Beinn Bhreagh (/
The peninsula was known to the Mi'kmaq as Megwatpatek, roughly translated to "Red Head" due to the reddish sandstone rocks at the tip of the peninsula. The name Beinn Bhreagh—meaning "Beautiful Mountain" in Scottish Gaelic—is thought to have been given to the peninsula by Dr Bell, who purchased approximately 242.8 hectares (600 acres) to form the estate in the late 1880s.
In July 2005, the Nova Scotia Civic Address Project review changed the status of Beinn Bhreagh from a "generic locality" to a "community".
Alexander Graham Bell
Wealthy from his successful invention and marketing of the telephone, inventor Alexander Graham Bell and his wife Mabel undertook a cruising vacation in 1885 along the coast of eastern North America with their intended destination being Newfoundland, in order to view a mining operation that Mabel's father had invested in. Along the way, due to the accidental grounding of their passenger boat, they serendipitously discovered Cape Breton's Bras d'Or Lake and were enthralled by their surroundings.
Its landscape, climate, and Scottish traditions and culture were reminiscent of his birthplace in Edinburgh, Scotland. The Bells lived increasingly on Beinn Bhreagh from about 1888 until Dr. Bell's death in 1922, initially only in the summer and then later often year-round.
Bell constructed a laboratory and boatyard on this property, conducting experiments in powered flight and hydrofoil technology, among many other things. Some of his most notable accomplishments at Beinn Bhreagh included the first manned flight of an airplane in the British Commonwealth (by the AEA Silver Dart) in 1909, plus the HD-4, a hydrofoil boat designed by Frederick Walker Baldwin and Dr Bell, and built at Beinn Bhreagh. Designed as a submarine chaser and powered by aircraft engines, their vessel set a world watercraft speed record of 71 miles per hour (114 km/h) in 1919, which remained unbroken for many years.
Dr Bell and his wife Mabel were both buried atop Beinn Bhreagh mountain, on the estate, overlooking Bras d'Or Lake. The 242.8-hectare (600-acre) estate owned by the Bells is on the peninsula at the end of Beinn Bhreagh Road. It is now owned by their many descendants and not open to the public, nor is it visible from Beinn Bhreagh Road. Dr and Mrs Bell's first residence on Beinn Bhreagh, the "Lodge", was built in 1888. The second and larger home, Beinn Bhreagh Hall (known locally as "The Point") was built in 1893. Both are visible from Baddeck, across Baddeck Bay. For more information and pictures of the estate, visit the Alexander Graham Bell National Historic Site, a national park system unit and museum managed by Parks Canada, which contains many objects donated to the nation by Dr Bell's descendants. The museum was designated a National Historic Site in 1952, while Beinn Bhreagh Hall was named a National Historic Site in 2018.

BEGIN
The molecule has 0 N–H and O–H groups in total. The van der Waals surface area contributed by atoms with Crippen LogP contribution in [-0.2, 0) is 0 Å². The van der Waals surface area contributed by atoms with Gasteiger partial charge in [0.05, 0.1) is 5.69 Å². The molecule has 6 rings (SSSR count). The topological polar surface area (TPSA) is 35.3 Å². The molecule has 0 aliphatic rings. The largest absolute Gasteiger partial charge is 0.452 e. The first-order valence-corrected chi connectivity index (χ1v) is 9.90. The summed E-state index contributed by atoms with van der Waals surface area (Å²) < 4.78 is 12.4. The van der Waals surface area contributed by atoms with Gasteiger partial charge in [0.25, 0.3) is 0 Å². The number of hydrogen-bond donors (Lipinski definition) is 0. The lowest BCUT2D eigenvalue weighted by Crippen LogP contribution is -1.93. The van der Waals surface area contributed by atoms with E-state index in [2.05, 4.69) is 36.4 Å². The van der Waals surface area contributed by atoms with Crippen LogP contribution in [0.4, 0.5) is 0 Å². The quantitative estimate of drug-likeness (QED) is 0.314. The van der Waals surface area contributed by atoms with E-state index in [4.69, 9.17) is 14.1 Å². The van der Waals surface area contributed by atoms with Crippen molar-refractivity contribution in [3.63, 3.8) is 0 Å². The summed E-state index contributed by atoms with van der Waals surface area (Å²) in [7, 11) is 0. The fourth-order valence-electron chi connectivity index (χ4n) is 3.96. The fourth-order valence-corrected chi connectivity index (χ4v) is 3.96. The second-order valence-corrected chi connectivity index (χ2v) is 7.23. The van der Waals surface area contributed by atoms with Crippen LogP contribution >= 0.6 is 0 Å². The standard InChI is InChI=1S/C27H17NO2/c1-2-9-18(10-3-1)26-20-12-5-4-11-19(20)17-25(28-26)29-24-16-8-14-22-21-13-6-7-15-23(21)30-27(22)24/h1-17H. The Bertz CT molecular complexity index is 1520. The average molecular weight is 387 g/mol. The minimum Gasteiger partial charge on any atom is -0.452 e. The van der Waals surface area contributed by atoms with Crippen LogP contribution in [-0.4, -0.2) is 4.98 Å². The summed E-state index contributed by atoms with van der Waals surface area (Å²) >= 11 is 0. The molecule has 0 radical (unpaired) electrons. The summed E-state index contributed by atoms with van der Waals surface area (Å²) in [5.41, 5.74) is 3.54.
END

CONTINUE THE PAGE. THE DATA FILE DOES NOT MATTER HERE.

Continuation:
National Geographic Society maps
Alexander Graham Bell's father-in-law, Gardiner Greene Hubbard was the first president of the National Geographic Society and Bell was its second president. Bell's son-in-law Gilbert Hovey Grosvenor was president of the National Geographic Society for many years, and his grandson, Melville Bell Grosvenor, and great grandson Gilbert Melville Grosvenor were editors of the National Geographic Magazine and also Presidents of the Society. Perhaps as a result, both Beinn Bhreagh or Baddeck, the nearest town, are prominently displayed in National Geographic maps of the area, despite their relatively small size.
- Alexander Graham Bell National Historic Site, Baddeck, Cape Breton, Nova Scotia, Canada
- Bell Boatyard, part of the Beinn Bhreagh estate
- Bell Homestead National Historic Site, Brantford, Ontario, Canada
- Bell Memorial
- Cape Breton
- Dr. Mabel H. Grosvenor, last surviving grandchild and personal secretary of Alexander Graham Bell, and a steward of the Beinn Bhreagh estate until her death in 2006
- Historic Buildings in Baddeck, Nova Scotia
- History of Baddeck
- Index of Alexander Graham Bell related articles
- Victoria County, Nova Scotia